I have done this a number of times using nginx, lighttpd, and apache. The concept is basically the same in all of them: [Fast]CGI processes that run as the user.
If you want to save yourself a lot of trouble, try messing with permissions as other people have suggested. In particular, if your user websites are owned by the users and your main site is owned by root or similar, you will be in decent shape. But users will still not be segregated and could read eachother's files etc (database passwords?). Running separate virtual servers for each user/site will give you the most security, and it is certainly simpler than trying to segregate users with apache.
The standard accepted way of segregating PHP users in apache is via SuExec (there is also mpm-itk). If you Google for
apache fastcgi suexec or similar, you should get plenty of results. I think it would be impractical to include full directions here. It can vary based on various design decisions and the distribution in use. Instead, I will try to provide some points I consider important and a brief description of my configuration. My setup gets pretty complicated (and on top of this, I run a custom SELinux module). Here is a [hopefully] brief overview:
- Name based virtual hosts by pointing *.somedomain to the server: user.somedomain is the name of the virtual host (I assume you could do the same thing with user directories?).
/etc/httpd/vhosts.d/user.conf for each user.
- One directory in
/var/www/vhosts_config for each user.
/var/www/vhosts_config/$USER/wrapper-bin contains the wrapper to execute PHP (more on this later)
/var/www/vhosts_config/$USER/php/php.ini: I like to have a separate
php.ini per user.
/var/www/vhosts_config/$USER/php/ext/*.ini: One ini file per available extension
/var/www/vhosts_config/$USER/php/ext-active/*.ini: symbolic links back to
../ext for each enabled extension (so I can enable/disable extensions per user too)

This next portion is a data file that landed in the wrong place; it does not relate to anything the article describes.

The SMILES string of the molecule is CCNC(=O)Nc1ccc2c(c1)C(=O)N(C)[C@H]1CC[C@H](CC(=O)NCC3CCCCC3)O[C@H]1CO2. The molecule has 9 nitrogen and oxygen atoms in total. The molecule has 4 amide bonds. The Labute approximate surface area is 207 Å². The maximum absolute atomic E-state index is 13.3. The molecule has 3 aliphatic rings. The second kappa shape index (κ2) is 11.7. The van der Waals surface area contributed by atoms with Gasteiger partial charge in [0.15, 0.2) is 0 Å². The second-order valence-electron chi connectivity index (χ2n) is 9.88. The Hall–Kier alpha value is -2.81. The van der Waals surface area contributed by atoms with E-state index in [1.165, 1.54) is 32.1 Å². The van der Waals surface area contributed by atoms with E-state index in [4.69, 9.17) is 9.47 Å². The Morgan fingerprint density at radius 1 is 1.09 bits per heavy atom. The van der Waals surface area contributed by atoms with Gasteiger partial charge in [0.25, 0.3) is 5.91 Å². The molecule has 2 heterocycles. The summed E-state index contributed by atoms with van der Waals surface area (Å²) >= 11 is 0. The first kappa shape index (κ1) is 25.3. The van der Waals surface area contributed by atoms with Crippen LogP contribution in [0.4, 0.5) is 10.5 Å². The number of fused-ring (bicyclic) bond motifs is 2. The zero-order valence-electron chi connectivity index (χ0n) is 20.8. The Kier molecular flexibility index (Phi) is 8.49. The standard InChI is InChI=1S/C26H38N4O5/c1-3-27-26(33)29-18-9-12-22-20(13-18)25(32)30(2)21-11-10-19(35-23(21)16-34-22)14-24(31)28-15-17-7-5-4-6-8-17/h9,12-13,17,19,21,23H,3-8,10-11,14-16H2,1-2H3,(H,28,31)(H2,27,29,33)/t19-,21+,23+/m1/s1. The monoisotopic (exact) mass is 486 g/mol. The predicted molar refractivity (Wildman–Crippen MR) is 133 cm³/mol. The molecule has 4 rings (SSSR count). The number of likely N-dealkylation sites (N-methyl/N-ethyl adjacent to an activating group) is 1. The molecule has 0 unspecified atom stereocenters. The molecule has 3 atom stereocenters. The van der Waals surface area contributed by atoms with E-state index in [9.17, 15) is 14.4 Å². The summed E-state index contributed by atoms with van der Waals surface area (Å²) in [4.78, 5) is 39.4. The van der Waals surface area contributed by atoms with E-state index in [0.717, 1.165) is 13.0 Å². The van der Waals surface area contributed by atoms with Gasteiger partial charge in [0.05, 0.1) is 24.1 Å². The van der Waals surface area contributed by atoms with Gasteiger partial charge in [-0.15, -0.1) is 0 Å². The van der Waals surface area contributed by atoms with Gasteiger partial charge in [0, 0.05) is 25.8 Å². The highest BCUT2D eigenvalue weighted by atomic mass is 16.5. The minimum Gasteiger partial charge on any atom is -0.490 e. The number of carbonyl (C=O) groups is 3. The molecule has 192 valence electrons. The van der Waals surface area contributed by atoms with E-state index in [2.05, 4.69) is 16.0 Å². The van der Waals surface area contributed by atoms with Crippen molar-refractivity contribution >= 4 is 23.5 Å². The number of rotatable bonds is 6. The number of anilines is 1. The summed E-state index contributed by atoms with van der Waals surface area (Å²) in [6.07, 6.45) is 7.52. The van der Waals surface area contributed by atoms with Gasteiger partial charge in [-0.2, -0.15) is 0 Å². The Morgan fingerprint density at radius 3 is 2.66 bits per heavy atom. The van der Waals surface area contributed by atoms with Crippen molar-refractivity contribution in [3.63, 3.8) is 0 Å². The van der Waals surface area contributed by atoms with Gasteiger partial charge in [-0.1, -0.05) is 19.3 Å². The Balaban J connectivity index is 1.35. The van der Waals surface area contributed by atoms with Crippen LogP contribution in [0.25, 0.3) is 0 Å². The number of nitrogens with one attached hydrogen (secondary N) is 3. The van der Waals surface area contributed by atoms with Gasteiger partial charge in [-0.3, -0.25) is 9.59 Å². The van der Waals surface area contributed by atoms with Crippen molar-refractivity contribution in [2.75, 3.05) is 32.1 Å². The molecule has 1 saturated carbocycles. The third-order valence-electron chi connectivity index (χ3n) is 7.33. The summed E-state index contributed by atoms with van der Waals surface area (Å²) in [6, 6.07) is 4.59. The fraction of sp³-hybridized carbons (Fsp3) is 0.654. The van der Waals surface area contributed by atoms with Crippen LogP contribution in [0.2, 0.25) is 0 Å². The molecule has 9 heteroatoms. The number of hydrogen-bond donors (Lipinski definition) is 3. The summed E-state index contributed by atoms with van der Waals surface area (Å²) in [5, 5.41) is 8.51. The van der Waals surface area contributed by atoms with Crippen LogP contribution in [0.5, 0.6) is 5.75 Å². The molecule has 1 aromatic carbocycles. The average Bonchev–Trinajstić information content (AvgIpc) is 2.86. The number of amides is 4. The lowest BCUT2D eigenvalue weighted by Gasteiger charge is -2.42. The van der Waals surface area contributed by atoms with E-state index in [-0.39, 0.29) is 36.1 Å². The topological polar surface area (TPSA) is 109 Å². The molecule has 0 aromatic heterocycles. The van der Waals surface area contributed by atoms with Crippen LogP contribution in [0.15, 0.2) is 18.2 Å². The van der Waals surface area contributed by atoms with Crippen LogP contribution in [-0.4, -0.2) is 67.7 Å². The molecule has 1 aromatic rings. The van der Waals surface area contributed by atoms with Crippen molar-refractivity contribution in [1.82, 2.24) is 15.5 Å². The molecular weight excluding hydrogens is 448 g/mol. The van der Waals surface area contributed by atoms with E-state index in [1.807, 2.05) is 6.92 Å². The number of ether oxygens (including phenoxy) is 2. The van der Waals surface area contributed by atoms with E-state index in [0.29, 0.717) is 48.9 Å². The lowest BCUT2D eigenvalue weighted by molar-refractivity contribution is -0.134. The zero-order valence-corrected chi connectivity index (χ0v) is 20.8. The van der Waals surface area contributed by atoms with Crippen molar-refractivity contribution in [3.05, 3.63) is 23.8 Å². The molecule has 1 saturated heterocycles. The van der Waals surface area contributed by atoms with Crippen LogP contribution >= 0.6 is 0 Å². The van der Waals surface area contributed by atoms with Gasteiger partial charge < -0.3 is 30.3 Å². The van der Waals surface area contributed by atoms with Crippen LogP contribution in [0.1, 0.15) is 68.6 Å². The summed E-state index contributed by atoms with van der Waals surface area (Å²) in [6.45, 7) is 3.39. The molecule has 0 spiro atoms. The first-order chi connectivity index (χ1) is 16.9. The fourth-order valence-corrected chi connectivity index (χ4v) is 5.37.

/var/www/vhosts/user contains the actual content for the vhost. I recommend always using a
public_html subdirectory as the document root so users have a directory that is outside of the document root to store configuration files etc.
- Users should not be able to read each other's files. You need to allow the webserver
+x on the users'. There are a variety of ways you could do this. I use POSIX ACLs.
The per-user httpd config looks something like this (altered for brevity):
SuexecUserGroup someuser someuser
FcgidWrapper /var/www/vhosts_config/someuser/wrapper-bin/php .php
#max of 5 cgis per vhost
AddHandler php-fcgi .php
Action php-fcgi /wrapper-bin/php
Alias /wrapper-bin/ /var/www/vhosts_config/someuser/wrapper-bin/
suexec is a
setuid root program that apache invokes to start processes as a given user. It is pretty fussy. It requires that the program it executes is owned by the user and contained in a subdirectory of
/var/www (this varies on different Linux distributions and is set at compile time) directory that is owned by the user. This is why each user needs his own PHP wrapper script.
/var/www/vhosts_config/someuser/wrapper-bin/php looks something like:
PHP_INI_SCAN_DIR sets a directory to look for additional
php.ini files, which I use for loading extension-specific configuration.
PHPRC lists the directory in which to find the
You do not have to use a separate PHP configuration for each user, and doing so certainly complicates things. I like to give users a stripped down configuration and enabled only what is necessary (and a few common extensions by default). I also load suhosion with different configurations for each user (different encryption keys).